But God didn't leave us without hope! Following are some simple truths concerning this:
1. God loves each of us
We all make foolish mistakes. Thankfully God's love and grace extends to everyone.
Recently someone shared with me how, in a drunken state, he'd killed a man, which resulted in his incarceration. While in jail he joined a Bible-study group, where he was introduced to the love of God. He couldn't resist it, and invited God into his life. Even though the consequences of his wrongdoing remained, the weight of it immediately lifted. What an amazing thing God's grace is! The Bible says that “God so loved the world that he gave his one and only Son, that whoever believes in him shall not perish but have eternal life” (John 3:16).
2. God fills in what's missing
Shel Silverstein wrote a couple of delightful books entitled The Missing Piece and The Missing Piece Meets the Big O . They summarise the quest of all human beings to find personal meaning and a strong sense of self-worth.
From our beginnings, Satan—much as he did with Adam and Eve—has worked to snuff out God's dream for us. His tactic is to wound us in childhood with unkindness or difficulties that push us away from reaching our full potential.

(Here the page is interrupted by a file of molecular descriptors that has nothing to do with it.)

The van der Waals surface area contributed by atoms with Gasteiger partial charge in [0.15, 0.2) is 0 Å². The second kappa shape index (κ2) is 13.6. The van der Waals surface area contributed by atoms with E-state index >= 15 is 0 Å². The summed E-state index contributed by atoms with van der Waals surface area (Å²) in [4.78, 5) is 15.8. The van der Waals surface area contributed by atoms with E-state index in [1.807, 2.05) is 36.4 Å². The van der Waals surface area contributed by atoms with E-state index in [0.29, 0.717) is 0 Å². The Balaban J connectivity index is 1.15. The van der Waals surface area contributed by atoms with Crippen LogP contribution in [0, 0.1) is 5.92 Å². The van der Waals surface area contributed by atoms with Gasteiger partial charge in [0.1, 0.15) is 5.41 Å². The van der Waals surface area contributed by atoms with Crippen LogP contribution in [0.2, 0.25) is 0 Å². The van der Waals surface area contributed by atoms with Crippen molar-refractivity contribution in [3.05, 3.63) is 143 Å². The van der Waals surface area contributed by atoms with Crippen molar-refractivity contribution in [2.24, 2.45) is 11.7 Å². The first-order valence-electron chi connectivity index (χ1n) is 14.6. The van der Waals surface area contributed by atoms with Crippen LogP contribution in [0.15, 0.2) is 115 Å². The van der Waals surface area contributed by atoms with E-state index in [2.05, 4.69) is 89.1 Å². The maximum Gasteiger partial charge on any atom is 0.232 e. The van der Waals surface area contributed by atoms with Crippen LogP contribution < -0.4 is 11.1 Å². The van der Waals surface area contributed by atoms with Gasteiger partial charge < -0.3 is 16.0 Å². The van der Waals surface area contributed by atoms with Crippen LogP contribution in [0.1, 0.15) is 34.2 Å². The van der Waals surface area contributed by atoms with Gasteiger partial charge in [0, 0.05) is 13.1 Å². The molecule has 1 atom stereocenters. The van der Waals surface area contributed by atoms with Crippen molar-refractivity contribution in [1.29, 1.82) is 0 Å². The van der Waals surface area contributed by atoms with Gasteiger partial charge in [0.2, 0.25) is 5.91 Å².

In John 8:44 we're told that Satan is the “father” or author of lies. But when we read God's Word—the Bible—we find the truth about God's purpose for our lives, which helps us feel a whole lot better.
3. God gives purpose
Recently there's been a lot of attention given to superchurch pastor Rick Warren's book The Purpose Driven Life . Why? I believe it's because we all want to hear that life holds something more. Every person on this planet is born with a unique set of gifts and talents designed to use for God's glory. When we fail to use them for that purpose we aren't happy.
The Great Commission given by Jesus Christ in Matthew 28:18-20 is inclusive!
4. God makes all things beautiful
Last year the world was devastated to learn of another major waterborne disaster, Hurricane Katrina, which drowned New Orleans. Fortunately, many people responded.
Amy Grant, host for NBC's Three Wishes program, in its October 7 edition, featured the wishes of the mayor of a South Dakota community to help a displaced family start over in his town.
The documentary introduced David and Giselle Sparkman and their two children as the chosen family. Through their story viewers were brought closer to the suffering of thousands. Individuals and families around the world do not need to live without hope, for one day all will have a story of God's intervention in their life, if they choose Him!
5. God waits for us